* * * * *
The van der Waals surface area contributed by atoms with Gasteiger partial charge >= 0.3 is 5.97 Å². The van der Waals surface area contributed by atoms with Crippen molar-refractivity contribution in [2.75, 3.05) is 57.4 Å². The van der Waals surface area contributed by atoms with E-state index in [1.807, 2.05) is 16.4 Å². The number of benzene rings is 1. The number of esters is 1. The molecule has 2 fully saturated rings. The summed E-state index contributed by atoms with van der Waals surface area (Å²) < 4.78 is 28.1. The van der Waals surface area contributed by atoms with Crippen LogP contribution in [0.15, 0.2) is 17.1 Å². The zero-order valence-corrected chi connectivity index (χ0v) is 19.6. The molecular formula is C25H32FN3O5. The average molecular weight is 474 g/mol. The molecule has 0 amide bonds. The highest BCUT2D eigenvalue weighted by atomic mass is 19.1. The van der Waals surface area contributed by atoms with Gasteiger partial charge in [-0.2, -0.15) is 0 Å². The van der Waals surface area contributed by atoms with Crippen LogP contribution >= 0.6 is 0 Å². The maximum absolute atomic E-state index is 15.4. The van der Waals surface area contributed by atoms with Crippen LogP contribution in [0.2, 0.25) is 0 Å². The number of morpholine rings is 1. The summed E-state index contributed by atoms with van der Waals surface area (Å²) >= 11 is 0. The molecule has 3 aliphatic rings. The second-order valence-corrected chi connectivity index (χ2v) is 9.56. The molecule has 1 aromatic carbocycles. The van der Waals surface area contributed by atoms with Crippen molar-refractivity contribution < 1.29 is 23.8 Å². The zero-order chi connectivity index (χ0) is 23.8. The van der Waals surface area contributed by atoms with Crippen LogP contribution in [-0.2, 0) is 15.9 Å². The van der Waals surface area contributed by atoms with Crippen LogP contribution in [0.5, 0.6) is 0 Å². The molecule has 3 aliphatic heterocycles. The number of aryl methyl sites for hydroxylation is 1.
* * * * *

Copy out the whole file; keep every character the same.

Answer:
The van der Waals surface area contributed by atoms with Gasteiger partial charge >= 0.3 is 5.97 Å². The van der Waals surface area contributed by atoms with Crippen molar-refractivity contribution in [2.75, 3.05) is 57.4 Å². The van der Waals surface area contributed by atoms with E-state index in [1.807, 2.05) is 16.4 Å². The number of benzene rings is 1. The number of esters is 1. The molecule has 2 fully saturated rings. The summed E-state index contributed by atoms with van der Waals surface area (Å²) < 4.78 is 28.1. The van der Waals surface area contributed by atoms with Crippen LogP contribution in [0.15, 0.2) is 17.1 Å². The zero-order valence-corrected chi connectivity index (χ0v) is 19.6. The molecular formula is C25H32FN3O5. The average molecular weight is 474 g/mol. The molecule has 0 amide bonds. The highest BCUT2D eigenvalue weighted by atomic mass is 19.1. The van der Waals surface area contributed by atoms with Gasteiger partial charge in [-0.2, -0.15) is 0 Å². The van der Waals surface area contributed by atoms with Crippen LogP contribution >= 0.6 is 0 Å². The maximum absolute atomic E-state index is 15.4. The van der Waals surface area contributed by atoms with Crippen LogP contribution in [0.2, 0.25) is 0 Å². The number of morpholine rings is 1. The summed E-state index contributed by atoms with van der Waals surface area (Å²) >= 11 is 0. The molecule has 3 aliphatic rings. The second-order valence-corrected chi connectivity index (χ2v) is 9.56. The molecule has 1 aromatic carbocycles. The van der Waals surface area contributed by atoms with Crippen molar-refractivity contribution < 1.29 is 23.8 Å². The zero-order chi connectivity index (χ0) is 23.8. The van der Waals surface area contributed by atoms with Crippen LogP contribution in [-0.2, 0) is 15.9 Å². The van der Waals surface area contributed by atoms with Crippen LogP contribution in [0.5, 0.6) is 0 Å². The molecule has 3 aliphatic heterocycles. The number of aryl methyl sites for hydroxylation is 1.